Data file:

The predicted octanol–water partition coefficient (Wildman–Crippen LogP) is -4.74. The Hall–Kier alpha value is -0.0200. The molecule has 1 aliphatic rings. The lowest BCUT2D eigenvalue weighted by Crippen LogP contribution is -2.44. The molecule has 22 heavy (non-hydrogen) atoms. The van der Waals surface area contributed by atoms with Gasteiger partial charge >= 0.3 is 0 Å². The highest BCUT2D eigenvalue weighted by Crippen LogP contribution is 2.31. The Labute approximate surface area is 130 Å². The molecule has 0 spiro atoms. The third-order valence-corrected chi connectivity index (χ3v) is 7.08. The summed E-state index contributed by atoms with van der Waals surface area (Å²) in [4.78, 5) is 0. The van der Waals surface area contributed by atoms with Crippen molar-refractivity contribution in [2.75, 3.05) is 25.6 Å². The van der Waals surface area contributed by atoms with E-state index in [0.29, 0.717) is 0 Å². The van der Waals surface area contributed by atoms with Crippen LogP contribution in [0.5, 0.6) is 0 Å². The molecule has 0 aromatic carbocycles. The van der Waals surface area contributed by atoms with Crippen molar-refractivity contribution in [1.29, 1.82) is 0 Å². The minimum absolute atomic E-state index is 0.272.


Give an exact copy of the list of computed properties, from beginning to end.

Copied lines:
The predicted octanol–water partition coefficient (Wildman–Crippen LogP) is -4.74. The Hall–Kier alpha value is -0.0200. The molecule has 1 aliphatic rings. The lowest BCUT2D eigenvalue weighted by Crippen LogP contribution is -2.44. The molecule has 22 heavy (non-hydrogen) atoms. The van der Waals surface area contributed by atoms with Gasteiger partial charge >= 0.3 is 0 Å². The highest BCUT2D eigenvalue weighted by Crippen LogP contribution is 2.31. The Labute approximate surface area is 130 Å². The molecule has 0 spiro atoms. The third-order valence-corrected chi connectivity index (χ3v) is 7.08. The summed E-state index contributed by atoms with van der Waals surface area (Å²) in [4.78, 5) is 0. The van der Waals surface area contributed by atoms with Crippen molar-refractivity contribution in [2.75, 3.05) is 25.6 Å². The van der Waals surface area contributed by atoms with E-state index in [0.29, 0.717) is 0 Å². The van der Waals surface area contributed by atoms with Crippen LogP contribution in [0.5, 0.6) is 0 Å². The molecule has 0 aromatic carbocycles. The van der Waals surface area contributed by atoms with Crippen molar-refractivity contribution in [1.29, 1.82) is 0 Å². The minimum absolute atomic E-state index is 0.272.